We start with creating a canvas and displaying text, then move on to drawing lines and shapes, and finally show how to draw "pixies" -- 2D pixel arrays that form the basis of almost every 2D game.
Before we get into the good stuff, we'll make a small foray into the topic of "code cleanliness". If you read our earlier tutorials, you might recall we discused "scope". Scope is a complex topic, but it boils down to a simple idea: every program running on your computer reserves memory for its data. Some of that memory is visible to other programs. Other bits of memory are visible only to the programs themselves, and even within a program, some of the memory is visible only to certain parts of the program at certain times. The rules defining what memory is visible to which program(s) is called "scope".
We don't need to worry about scope too much, but there is one thing we'd like to manage: we don't want the details of our programs to pollute the "global scope," which is the memory visible to all programs.
When you are running in a web browser, the global scope is the window in which you are running. Windows are large objects with many variables and functions. Here's a peek at the just the first bits of a Window object:
Every time we execute the following commands:
we create a new object in the global scope. For instance, suppose we execute the command
and once again look at the Window object:
If you look carefully, you can see our 'aardvark' variable in the list of Window fields. Insert sad emoji here.
To minimize our footprint in the global scope, we are going to put all our tutorial code inside an object. We'll call it the 'ct' object, short for "CanvasTutorial":
As we cover more topics, we will continue to add on to this object as follows:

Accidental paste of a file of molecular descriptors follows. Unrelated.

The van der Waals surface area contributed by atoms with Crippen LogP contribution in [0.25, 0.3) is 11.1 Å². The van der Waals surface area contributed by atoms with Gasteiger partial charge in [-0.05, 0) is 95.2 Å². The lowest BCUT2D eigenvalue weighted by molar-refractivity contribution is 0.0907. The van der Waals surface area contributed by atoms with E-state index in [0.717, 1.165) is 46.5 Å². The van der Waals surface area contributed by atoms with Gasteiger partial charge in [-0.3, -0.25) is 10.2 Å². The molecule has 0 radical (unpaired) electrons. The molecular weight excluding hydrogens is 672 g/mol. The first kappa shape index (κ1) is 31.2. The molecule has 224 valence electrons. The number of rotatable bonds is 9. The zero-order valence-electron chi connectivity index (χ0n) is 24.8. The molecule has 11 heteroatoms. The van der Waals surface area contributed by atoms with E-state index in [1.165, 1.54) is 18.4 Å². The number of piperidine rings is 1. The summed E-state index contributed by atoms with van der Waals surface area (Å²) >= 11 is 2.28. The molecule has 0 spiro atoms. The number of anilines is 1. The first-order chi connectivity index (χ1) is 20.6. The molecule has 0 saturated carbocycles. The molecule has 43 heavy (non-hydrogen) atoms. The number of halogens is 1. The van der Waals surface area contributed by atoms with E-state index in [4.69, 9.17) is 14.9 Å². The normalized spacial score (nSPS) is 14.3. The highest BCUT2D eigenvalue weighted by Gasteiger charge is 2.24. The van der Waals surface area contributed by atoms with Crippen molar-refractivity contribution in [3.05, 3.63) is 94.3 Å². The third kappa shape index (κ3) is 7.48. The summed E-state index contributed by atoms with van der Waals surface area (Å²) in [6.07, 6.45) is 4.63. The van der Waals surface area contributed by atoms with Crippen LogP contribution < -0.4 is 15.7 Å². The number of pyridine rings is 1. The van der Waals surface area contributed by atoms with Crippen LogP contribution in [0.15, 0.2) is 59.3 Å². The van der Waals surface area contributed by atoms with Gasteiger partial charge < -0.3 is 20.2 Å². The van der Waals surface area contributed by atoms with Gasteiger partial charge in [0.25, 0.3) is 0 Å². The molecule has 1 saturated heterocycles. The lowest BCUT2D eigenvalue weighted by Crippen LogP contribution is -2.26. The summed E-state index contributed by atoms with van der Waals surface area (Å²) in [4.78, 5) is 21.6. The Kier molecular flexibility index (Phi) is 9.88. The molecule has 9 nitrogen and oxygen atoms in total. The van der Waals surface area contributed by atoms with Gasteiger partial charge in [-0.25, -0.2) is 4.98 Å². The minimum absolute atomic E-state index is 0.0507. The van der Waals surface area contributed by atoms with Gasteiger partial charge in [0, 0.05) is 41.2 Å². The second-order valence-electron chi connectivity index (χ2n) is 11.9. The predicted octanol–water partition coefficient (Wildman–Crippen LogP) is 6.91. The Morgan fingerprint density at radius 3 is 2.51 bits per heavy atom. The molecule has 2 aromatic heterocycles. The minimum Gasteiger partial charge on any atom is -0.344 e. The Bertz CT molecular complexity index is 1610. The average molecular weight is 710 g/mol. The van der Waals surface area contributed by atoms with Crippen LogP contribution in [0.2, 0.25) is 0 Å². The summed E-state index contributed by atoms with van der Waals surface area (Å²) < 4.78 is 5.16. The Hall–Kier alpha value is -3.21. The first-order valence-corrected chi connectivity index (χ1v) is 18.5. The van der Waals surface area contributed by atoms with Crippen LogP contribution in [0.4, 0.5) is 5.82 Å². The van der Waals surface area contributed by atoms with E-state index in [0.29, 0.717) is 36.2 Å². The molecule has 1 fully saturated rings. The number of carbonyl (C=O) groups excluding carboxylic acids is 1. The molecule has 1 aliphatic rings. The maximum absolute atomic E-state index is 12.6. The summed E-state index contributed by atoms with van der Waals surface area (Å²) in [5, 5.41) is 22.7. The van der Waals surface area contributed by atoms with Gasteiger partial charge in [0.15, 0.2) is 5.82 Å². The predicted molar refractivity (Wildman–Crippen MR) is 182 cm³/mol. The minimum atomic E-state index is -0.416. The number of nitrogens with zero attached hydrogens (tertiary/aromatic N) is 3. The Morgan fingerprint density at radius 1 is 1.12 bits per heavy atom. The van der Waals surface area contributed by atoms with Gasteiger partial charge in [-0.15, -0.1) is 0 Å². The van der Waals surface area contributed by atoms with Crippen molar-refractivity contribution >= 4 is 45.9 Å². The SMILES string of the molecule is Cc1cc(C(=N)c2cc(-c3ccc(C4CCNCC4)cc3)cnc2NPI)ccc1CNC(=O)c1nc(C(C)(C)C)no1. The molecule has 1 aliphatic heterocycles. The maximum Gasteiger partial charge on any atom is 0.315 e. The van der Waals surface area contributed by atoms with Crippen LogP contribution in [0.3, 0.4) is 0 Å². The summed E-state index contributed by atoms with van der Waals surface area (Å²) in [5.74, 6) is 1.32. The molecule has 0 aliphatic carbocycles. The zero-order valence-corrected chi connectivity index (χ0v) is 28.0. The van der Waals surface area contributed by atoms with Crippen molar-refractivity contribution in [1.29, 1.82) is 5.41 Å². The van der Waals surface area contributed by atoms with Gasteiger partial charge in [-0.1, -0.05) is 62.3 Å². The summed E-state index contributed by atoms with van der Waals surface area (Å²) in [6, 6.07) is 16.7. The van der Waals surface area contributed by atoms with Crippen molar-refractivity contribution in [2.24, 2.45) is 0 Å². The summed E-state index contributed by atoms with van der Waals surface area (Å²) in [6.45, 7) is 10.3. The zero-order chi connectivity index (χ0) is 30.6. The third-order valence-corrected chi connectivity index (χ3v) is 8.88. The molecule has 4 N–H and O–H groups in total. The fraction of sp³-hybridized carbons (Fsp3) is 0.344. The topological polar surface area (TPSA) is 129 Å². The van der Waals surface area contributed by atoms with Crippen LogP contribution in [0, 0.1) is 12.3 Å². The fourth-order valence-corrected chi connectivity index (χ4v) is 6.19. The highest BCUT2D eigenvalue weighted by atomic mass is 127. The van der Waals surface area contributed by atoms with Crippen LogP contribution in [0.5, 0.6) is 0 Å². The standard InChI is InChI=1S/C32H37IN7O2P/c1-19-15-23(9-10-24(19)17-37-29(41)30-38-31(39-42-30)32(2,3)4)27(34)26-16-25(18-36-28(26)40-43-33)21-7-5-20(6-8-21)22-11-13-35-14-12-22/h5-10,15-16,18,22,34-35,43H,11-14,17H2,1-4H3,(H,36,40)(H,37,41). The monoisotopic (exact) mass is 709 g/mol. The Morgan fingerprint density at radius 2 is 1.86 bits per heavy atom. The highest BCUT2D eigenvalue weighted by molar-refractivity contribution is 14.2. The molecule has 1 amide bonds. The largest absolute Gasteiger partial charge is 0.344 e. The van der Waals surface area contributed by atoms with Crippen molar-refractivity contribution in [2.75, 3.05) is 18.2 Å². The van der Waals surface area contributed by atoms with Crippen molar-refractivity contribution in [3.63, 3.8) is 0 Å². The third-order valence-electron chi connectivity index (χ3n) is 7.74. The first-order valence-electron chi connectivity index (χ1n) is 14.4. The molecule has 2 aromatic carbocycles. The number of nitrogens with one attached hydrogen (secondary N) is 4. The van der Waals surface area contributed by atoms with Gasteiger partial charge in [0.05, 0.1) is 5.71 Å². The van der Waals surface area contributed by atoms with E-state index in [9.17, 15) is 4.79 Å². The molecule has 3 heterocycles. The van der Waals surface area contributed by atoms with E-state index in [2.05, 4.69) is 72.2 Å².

Also note that, when you look in the tutorial code, you will see commands like:
The this keyword means "whatever object I am currently in", which, for us, usually means the ct object.
Otherwise, this tutorial should look, walk, and smell just like the others we have done.
Let's get to the good stuff!
Creating a Canvas
1) create a Canvas:
2) obtain a context object:
3) add the new canvas to the document:
Now, to draw to the canvas, you just call a method inside the context object. For example, to fill the canvas with a solid color:
where 'fillStyle' is the color the canvas will use on all subsequent 'fill' commands, and 'fillRect' draws a rectangle with the top corner at x = 0 (the left side of the canvas) and y = 0 (the top of the canvas) with a width equal to the width of the canvas and the height equal to the height of the canvas.
Important Point: the left edge of the canvas has an x coordinate of 0, and increasing 'x' values move across the canvas to the right. The top edge of the canvas has a y coordinate of 0, and increasing 'y' values move down the canvas toward the bottom.
If you check out the first half of createCanvas.js, you can see all these steps in action.
Since this is a graphics tutorial, naturally, the first thing we will display is...text???
Well, yes, but the good news is we'll be displaying the text in a canvas-y way, rather than a writeln-y way as we did previously.
To draw text to the canvas, we need to specify the font and color, then actually draw the text:
ct.myContext.font = "20px Arial";
ct.myContext.fillStyle = "green";
ct.myContext.fillText("My Message", 10, 50); // 10 = x-position, 50 = y-position
In the tutorial, we use fillText to display a collection of menu items as follows:
Let's draw lines. The 2D context provides 2 methods to make this easy:
The moveTo method puts the 2D graphics cursor at the specified (x, y) position without drawing anything.
The lineTo method moves the 2D graphics cursor to a new (x, y) position, drawing a line between the previous position and the new one.